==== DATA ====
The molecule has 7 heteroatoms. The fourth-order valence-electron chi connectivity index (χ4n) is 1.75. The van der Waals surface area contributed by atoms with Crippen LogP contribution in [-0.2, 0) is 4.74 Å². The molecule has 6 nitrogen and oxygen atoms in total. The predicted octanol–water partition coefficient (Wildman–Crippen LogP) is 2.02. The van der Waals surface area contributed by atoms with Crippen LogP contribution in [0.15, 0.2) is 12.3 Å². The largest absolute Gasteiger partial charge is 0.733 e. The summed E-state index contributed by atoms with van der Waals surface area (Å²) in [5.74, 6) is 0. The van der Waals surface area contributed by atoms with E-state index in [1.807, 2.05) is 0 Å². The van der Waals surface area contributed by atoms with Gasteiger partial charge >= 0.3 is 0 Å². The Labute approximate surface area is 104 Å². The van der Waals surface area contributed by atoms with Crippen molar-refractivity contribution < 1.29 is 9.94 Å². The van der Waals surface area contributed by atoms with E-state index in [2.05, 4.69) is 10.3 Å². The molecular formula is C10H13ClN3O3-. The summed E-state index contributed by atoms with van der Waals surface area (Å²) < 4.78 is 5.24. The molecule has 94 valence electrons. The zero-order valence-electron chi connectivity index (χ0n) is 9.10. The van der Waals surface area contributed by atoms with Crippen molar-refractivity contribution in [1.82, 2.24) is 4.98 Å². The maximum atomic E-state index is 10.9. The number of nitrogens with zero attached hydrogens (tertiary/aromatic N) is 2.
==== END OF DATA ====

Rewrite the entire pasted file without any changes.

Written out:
The molecule has 7 heteroatoms. The fourth-order valence-electron chi connectivity index (χ4n) is 1.75. The van der Waals surface area contributed by atoms with Crippen LogP contribution in [-0.2, 0) is 4.74 Å². The molecule has 6 nitrogen and oxygen atoms in total. The predicted octanol–water partition coefficient (Wildman–Crippen LogP) is 2.02. The van der Waals surface area contributed by atoms with Crippen LogP contribution in [0.15, 0.2) is 12.3 Å². The largest absolute Gasteiger partial charge is 0.733 e. The summed E-state index contributed by atoms with van der Waals surface area (Å²) in [5.74, 6) is 0. The van der Waals surface area contributed by atoms with E-state index in [1.807, 2.05) is 0 Å². The van der Waals surface area contributed by atoms with Gasteiger partial charge >= 0.3 is 0 Å². The Labute approximate surface area is 104 Å². The van der Waals surface area contributed by atoms with Crippen molar-refractivity contribution < 1.29 is 9.94 Å². The van der Waals surface area contributed by atoms with E-state index in [2.05, 4.69) is 10.3 Å². The molecular formula is C10H13ClN3O3-. The summed E-state index contributed by atoms with van der Waals surface area (Å²) < 4.78 is 5.24. The molecule has 94 valence electrons. The zero-order valence-electron chi connectivity index (χ0n) is 9.10. The van der Waals surface area contributed by atoms with Crippen molar-refractivity contribution in [1.82, 2.24) is 4.98 Å². The maximum atomic E-state index is 10.9. The number of nitrogens with zero attached hydrogens (tertiary/aromatic N) is 2.